Thursday 19th March

On the Wilderness

Thinking this virus is going to be for a long time? Well at least it won’t be forty years in the
wilderness. But maybe longer than the forty days Jesus spent in the wilderness.
1/ Forty days and forty nights thou was fasting in the wild;
Forty days and forty nights tempted, and yet underfiled:
2/ Sunbeams scorching all the day; chilly dew-drops nightly shed;
prowling beasts (virus?) about thy way; stone thy pillow, earth thy bed.
3/ Shall not we thy sorrows share, and from earthly joys abstain (restrict those purchases),
fasting with unceasing prayer, glad with thee to suffer pain? (tough call)
4/ And if Satan, vexing sore, flesh or spirit should assail,
thou, his vanquisher before, grant we may not faint nor fail. (a great prayer)
5/ So shall we have peace divine, holier gladness ours shall be;
round us too shall angels shine, such as ministered to thee. (Christ’s guardian angel looking
over and looking after you)
6/ Keep, O keep us, Saviour dear, ever constant by thy side;
that with thee we may appear at the eternal Eastertide.

George Hunt Smyttan (1822-1870) and Francis Pott (1832-1909)

“So shall we have peace divine…v5” Revd Ian Bussell, who looks after curates in the
Gloucester Diocese, encourages us to look at the wilderness as a really positive place. Can
we? He writes:
The wilderness was the place the early Christians chose to go to in order to meet God. The
wilderness is spacious (not empty), quiet, unstructured, disorientating. It's a place where our
normal means of navigating the world don't work - no phones, no email, no titles, no badges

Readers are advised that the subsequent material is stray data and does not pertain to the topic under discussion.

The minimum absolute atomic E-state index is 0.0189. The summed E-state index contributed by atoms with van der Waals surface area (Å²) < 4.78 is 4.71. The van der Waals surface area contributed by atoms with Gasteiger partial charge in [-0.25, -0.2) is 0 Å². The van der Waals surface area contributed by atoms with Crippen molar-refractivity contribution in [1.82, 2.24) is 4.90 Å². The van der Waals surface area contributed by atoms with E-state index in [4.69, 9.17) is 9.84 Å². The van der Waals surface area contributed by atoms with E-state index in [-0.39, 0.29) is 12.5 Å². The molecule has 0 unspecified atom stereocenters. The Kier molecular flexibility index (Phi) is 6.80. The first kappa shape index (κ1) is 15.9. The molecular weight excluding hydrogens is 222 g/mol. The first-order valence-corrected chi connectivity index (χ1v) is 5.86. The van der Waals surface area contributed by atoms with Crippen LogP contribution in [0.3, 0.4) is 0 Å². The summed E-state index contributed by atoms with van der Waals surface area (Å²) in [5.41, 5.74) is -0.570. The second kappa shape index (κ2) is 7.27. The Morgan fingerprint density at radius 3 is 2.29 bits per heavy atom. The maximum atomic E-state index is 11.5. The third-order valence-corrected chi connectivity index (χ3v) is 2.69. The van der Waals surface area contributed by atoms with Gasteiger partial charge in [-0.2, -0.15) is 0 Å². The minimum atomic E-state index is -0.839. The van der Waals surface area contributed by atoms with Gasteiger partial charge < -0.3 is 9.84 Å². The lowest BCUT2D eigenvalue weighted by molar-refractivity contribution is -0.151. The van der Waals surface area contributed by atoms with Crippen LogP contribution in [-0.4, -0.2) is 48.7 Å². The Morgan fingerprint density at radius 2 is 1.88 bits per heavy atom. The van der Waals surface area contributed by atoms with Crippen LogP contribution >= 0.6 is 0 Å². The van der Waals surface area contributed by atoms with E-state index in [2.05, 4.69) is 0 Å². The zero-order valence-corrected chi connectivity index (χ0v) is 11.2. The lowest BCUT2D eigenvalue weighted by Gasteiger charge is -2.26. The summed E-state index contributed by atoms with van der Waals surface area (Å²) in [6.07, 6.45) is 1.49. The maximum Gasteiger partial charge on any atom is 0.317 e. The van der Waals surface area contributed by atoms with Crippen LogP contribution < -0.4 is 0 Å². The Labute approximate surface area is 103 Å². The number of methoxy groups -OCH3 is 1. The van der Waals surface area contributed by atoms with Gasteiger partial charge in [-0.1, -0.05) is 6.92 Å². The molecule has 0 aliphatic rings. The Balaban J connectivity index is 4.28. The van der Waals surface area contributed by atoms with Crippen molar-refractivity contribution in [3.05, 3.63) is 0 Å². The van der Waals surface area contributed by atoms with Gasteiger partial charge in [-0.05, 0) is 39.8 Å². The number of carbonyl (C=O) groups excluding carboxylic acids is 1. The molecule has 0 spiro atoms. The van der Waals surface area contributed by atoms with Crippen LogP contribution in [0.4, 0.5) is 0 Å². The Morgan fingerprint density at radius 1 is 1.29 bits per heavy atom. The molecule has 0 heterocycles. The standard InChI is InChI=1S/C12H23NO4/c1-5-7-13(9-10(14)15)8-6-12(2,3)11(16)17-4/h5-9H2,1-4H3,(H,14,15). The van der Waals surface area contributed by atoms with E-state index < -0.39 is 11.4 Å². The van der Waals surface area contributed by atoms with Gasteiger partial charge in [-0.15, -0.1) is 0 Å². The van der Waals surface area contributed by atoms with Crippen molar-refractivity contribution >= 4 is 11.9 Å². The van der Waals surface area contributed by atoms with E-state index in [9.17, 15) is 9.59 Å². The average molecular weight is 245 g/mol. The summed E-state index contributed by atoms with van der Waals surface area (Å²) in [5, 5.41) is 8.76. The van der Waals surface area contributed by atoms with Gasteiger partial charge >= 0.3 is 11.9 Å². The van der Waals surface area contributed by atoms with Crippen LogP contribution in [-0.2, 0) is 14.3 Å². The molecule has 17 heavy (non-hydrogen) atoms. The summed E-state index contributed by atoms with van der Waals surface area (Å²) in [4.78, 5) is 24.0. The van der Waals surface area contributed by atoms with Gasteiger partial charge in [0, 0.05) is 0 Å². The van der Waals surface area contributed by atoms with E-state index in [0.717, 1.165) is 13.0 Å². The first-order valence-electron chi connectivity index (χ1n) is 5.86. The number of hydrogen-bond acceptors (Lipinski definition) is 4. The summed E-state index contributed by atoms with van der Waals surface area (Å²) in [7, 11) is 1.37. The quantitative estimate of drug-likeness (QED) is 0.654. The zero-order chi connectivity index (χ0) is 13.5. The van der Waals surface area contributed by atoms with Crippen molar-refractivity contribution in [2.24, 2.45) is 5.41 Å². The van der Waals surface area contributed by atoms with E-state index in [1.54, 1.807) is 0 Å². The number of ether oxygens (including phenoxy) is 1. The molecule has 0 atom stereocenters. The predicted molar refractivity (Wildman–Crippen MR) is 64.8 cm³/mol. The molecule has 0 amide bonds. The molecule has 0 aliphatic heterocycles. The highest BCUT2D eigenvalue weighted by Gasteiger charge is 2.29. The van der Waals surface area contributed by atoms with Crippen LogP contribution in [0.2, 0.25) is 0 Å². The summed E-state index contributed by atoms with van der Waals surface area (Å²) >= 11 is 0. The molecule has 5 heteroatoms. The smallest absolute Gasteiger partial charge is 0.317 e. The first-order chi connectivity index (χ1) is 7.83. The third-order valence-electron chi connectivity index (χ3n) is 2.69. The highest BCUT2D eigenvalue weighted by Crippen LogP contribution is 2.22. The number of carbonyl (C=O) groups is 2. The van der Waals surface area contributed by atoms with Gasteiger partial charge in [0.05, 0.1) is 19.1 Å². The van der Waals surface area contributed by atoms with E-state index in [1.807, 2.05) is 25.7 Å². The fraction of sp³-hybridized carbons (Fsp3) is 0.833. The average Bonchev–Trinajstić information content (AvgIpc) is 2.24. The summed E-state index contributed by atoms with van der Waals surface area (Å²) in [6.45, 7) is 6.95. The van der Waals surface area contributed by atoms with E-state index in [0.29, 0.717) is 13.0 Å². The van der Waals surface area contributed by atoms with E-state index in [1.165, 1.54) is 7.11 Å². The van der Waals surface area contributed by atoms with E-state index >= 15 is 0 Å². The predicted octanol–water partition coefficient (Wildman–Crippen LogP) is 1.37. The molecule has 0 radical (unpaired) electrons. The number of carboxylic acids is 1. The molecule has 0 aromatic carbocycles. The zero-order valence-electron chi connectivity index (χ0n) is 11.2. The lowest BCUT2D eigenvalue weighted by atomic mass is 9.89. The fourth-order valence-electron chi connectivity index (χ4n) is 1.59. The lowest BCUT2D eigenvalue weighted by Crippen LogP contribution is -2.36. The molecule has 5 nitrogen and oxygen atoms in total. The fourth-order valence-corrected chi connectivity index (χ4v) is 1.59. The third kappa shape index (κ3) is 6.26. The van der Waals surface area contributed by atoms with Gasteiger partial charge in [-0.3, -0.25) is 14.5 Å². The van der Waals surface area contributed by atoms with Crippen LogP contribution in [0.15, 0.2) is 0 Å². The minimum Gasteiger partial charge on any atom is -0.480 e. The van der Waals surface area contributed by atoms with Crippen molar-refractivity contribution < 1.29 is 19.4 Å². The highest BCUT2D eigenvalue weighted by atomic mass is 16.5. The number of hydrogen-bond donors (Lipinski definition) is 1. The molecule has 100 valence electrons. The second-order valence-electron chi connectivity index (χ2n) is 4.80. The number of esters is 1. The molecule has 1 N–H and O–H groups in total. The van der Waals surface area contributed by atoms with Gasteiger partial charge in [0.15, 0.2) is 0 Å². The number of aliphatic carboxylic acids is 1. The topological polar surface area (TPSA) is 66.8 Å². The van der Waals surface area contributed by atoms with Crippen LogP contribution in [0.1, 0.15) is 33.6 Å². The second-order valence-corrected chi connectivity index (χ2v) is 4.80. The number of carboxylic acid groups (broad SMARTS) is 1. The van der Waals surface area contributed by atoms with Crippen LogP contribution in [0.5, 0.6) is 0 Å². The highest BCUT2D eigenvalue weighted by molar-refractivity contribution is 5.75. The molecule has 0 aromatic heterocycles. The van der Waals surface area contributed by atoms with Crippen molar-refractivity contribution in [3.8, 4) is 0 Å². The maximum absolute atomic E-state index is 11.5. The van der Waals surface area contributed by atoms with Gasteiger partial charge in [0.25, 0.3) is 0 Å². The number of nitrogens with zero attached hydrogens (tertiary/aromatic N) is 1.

of honour, no fashion, no keys, no passwords. It is where we put down our habitual ways of
being and learn new ways of being. And in the disorientation we discover God in places and
ways we had never expected. It seems we are now in a wilderness not of our choosing, but
let's choose it anyway. Let's look for the gifts as well as seeing the tragedies, let's notice God
in surprising places and ways. Let's dig deep in the hope we have because people really need
us to have something more. And that means not running about manically trying to help
people, it means finding that still place within us every day, from which we minister with calm
confidence. Time in prayer, rest, talking to friends, reassuring family, sleep, are all still part
of our disciplines so please don't neglect them… I hope you can find ways of maintaining your

Parodox for our times:
In Hebrews 10v24,25 we read “let us consider how we may spur one another on toward love
and good deeds, not giving up meeting together, as some are in the habit of doing, but
encouraging one another”.

I think we have lots of potential today to “meet together” in virtual space by email etc. And
what about sending things that make us laugh too.
Special prayer:
For our schools and for our businesses.

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